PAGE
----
Choosing a Bankruptcy Trustee

Choosing a bankruptcy trustee

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Choosing a bankruptcy trustee starts with setting up a meeting with a trustee.    You can find a trustee here.   You will need to make an appointment to meet with him or her. The initial consultation will be free.

Your initial meeting may be with an Administrator and not the trustee in bankruptcy. This is alright. Administrators are highly skilled and trained. They are also under the close supervision of a trustee in bankruptcy. Before you sign any bankruptcy or proposal documents, a trustee in bankruptcy will meet with you and do an assessment of your financial situation. The trustee in bankruptcy will also sign some of the documents along with you.

Preparing for your meeting.

Your meeting with the Trustee or Administrator is your opportunity to get information so you can find out if bankruptcy or a consumer proposal is right for you.

It is a good idea to do some research so you know something about bankruptcy and proposals. Of course, since you are reading this article you have an excellent resource at hand. I suggest you, at least, read the FAQ’s on this site.

It pays to be well organized. You can only get the best advice if you provide the trustee with all relevant information about your situation.  Fill out this  Bankruptcy Form prior to your meeting. Having this information available means your meeting will go very smoothly and be very productive.

Write down any questions that come to mind as you fill out the information form so that you don’t forget to ask them if the administrator or trustee do not cover them.

Key issues in choosing a bankruptcy trustee.

Remember, that at your first meeting with the administrator or trustee.    You are deciding whether this person is the right person to administer your bankruptcy or consumer proposal. You will want to consider whether you are going to be comfortable dealing with this person and whether you trust the advice he or she is giving you.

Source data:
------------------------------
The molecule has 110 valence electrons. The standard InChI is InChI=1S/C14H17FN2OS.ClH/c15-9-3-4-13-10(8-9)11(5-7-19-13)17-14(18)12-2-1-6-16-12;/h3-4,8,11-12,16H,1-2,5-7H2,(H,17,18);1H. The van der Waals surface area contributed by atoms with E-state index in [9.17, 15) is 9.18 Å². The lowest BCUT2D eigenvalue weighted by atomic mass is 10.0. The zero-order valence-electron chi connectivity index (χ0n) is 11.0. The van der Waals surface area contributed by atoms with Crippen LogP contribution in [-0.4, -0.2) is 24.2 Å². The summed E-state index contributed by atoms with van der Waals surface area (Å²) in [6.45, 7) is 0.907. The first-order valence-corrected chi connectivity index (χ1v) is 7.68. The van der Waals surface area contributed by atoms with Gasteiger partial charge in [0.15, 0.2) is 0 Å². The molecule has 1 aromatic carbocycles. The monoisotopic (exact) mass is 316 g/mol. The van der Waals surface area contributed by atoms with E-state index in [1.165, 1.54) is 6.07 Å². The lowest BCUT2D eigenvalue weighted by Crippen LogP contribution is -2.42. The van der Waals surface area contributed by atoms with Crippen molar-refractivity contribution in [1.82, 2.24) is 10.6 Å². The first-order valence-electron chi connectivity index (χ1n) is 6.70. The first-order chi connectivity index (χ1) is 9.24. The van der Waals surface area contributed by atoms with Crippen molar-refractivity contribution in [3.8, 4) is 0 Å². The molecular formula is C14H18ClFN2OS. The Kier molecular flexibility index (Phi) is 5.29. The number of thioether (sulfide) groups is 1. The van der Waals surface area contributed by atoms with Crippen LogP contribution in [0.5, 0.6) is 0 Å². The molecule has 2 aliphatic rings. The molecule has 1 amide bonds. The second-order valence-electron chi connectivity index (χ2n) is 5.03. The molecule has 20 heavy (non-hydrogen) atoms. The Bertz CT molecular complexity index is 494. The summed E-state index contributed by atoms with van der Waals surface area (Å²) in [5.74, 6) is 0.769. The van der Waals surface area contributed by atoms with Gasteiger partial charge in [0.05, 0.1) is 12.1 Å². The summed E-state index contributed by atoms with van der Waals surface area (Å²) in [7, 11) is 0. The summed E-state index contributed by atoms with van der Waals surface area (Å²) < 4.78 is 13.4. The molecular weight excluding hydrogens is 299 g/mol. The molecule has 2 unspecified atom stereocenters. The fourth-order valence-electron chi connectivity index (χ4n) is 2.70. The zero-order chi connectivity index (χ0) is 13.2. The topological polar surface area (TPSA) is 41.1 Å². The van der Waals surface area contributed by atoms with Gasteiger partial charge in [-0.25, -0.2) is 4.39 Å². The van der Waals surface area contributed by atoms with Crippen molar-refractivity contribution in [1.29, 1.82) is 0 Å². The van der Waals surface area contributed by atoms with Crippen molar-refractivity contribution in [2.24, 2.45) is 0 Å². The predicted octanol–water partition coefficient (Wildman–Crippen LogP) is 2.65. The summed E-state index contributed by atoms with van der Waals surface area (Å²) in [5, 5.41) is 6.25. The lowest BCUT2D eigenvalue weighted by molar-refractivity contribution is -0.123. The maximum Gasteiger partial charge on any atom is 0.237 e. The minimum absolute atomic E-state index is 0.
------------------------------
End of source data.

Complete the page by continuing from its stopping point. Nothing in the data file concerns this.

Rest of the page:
Your key duties should be in writing.

Choosing a bankruptcy trusteeIn choosing a bankruptcy trustee you should consider if the trustee will provide you with a list of important things you have to do such as:

The required payment you must make each month to your Licensed Insolvency Trustee;
The Income and Expense report forms that you must complete and send to the trustee each month;
Information on the 2 bankruptcy counselling sessions that you are required to attend;
Information on the two tax returns (post and pre bankruptcy filing) that must be completed for the year of your bankruptcy;
The date of the creditors meeting (this is only required in the rare case your creditors request such a meeting);

A full list of bankrupts’ duties is available on this site as well.

Make sure you complete everything in a timely manner. If you do not, it may mean the trustee will have to oppose your discharge from bankruptcy. If you do not get a discharge from bankruptcy, then after the trustee is discharged the stay of proceedings, which protected you from creditors, is lifted. At this point the creditors can pursue you for payment of your debts. It is just as though you were never in bankruptcy.

Checklist for Choosing a bankruptcy Trustee.

  • When I first phoned the trustee office were they responsive when I told them why I was calling? If I had to have someone phone me back did they get back to me quickly?
  • Is the initial consultation free?
  • If I wanted to see a trustee as soon as possible did the trustee office set up the initial consultation in a matter of a day or two?
  • If I had an emergency because someone was going to garnishee my pay was the trustee able to see me that day or early the next day?
  • Do the people at the trustee office treat me with sensitivity and respect?
  • Did they keep you waiting much past your scheduled appointment time?
  • If they did keep you waiting past your appointment time did someone explain why they were delayed?
  • Did the trustee address all your questions and concerns?
  • Am I going to be comfortable dealing with the administrator or trustee?
  • Did the administrator or trustee answer all my questions so I could understand how bankruptcy will affect my family and me?
  • Will I be given all my duties in writing?